My first real adventure in Oblivion involved clearing out a nest of necromancers (possibly that’s even the correct collective noun!). I was wandering through a forest toward a destination on the main-line question when I ran into some nice ruins. For the record, I walk around with my bow drawn at all times, since outside of towns it can feel pretty hostile. A necromancer happened to be practicing some ritual in the ruins. They saw me and some unpleasantries ensued, ending with the end of the necromancer (and two of her summoned skeleton friends).
After that, I decided to head into the dungeon area in the ruins. Unsurprisingly, there were bunch of necromancers in there, this being their home, or at least fraternity/sorority house. I snuck up on them and killed them one by one with an iron arrow to the neck. Occasionally they saw me ahead of time and we battled it out, but in the end they went down. After sneaking all the way around their digs I emerged back into the open air and stood gazing at the corpse of the first necromancer for a few seconds. Then I went on my way.
It’s only now, later the same evening, that I pause to reflect on the experience, that I wonder about myself. First of all, that original necromancer saw me, bow drawn, creeping toward her. Now, sure, she attacked me and I defended myself, but still, I can understand why she might have felt threatened. Further, operating as I am on almost no guidance from the game on who’s good, who’s bad, who will attack on sight, who won’t, I’ve comfortably set into the assumption that if I see someone in town, it’s all good, but anyone outside of town is spoiling for a fight. I don’t actually know this to be true, but it’s the assumption I operate under without questioning it.
Further, I wonder about my decision to go down into necromancer territory and wipe them out. I figure I killed at least a dozen of them, say, most without any warning. They’d just be pacing along a corridor one moment, thinking necromantic thoughts, and the next they’d feel a sting swiftly followed by the sweet embrace of death. Not much of a chance given, as these things go. See, once I’d killed the first one for attacking me, all bets were off – I was officially hostile to the lot of them, as if I was some kind of robot with a very primitive switch. “City folk good, country folk bad.”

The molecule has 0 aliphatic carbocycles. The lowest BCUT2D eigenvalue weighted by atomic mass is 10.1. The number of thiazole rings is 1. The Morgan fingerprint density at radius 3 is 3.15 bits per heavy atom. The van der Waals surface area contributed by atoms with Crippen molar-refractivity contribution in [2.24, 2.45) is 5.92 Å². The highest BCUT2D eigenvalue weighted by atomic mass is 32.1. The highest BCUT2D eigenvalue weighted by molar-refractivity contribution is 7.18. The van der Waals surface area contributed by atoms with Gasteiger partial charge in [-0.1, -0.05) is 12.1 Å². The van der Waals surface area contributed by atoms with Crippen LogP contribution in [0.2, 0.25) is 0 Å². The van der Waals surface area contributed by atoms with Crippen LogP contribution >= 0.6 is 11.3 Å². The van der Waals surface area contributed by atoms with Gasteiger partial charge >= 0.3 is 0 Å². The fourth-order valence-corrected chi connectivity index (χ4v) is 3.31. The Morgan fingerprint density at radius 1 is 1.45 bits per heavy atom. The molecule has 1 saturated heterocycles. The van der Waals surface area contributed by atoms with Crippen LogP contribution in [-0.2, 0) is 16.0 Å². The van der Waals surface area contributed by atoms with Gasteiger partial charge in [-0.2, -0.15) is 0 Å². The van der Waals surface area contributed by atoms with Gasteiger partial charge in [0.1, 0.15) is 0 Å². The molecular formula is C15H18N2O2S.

Because the game is ambiguous about what you’re “supposed to do” outside of the mainline quest, there’s no really good way of establishing relationships with random strangers you meet. For all I know they only attack because I come at them with weapons drawn and it’s a dog-eat-dog world generally. Maybe if I was less of an aggressive jerk myself they’d be all calm and invite me in for barbecue. Instead, I’ve murdered at least a score of people and animals now, more or less in cold blood.
Most troubling is the fact that I haven’t even felt the satisfying sense that I’m doing the right thing, or even that I’m particularly “doing what I want”. I’m just going around killing people because… that’s what’s happening. Even better, it’s not that you can’t talk to people instead, because you can – this isn’t a “I am a gun and I must destroy” situation as it is in a first-person shooter, say. No, I’m killing out of some strange, flat affect drive – it’s almost out of curiosity, perhaps. Creeping down hallways, squinting into the dark before launching an arrow into an unsuspecting woman’s neck, then peering at her body for a little time before moving on.
Looked at this way, I do feel quite monstrous, a genuine psychopath with not only no remorse, but no motivation to begin with. It’s just me and the blood on my hands.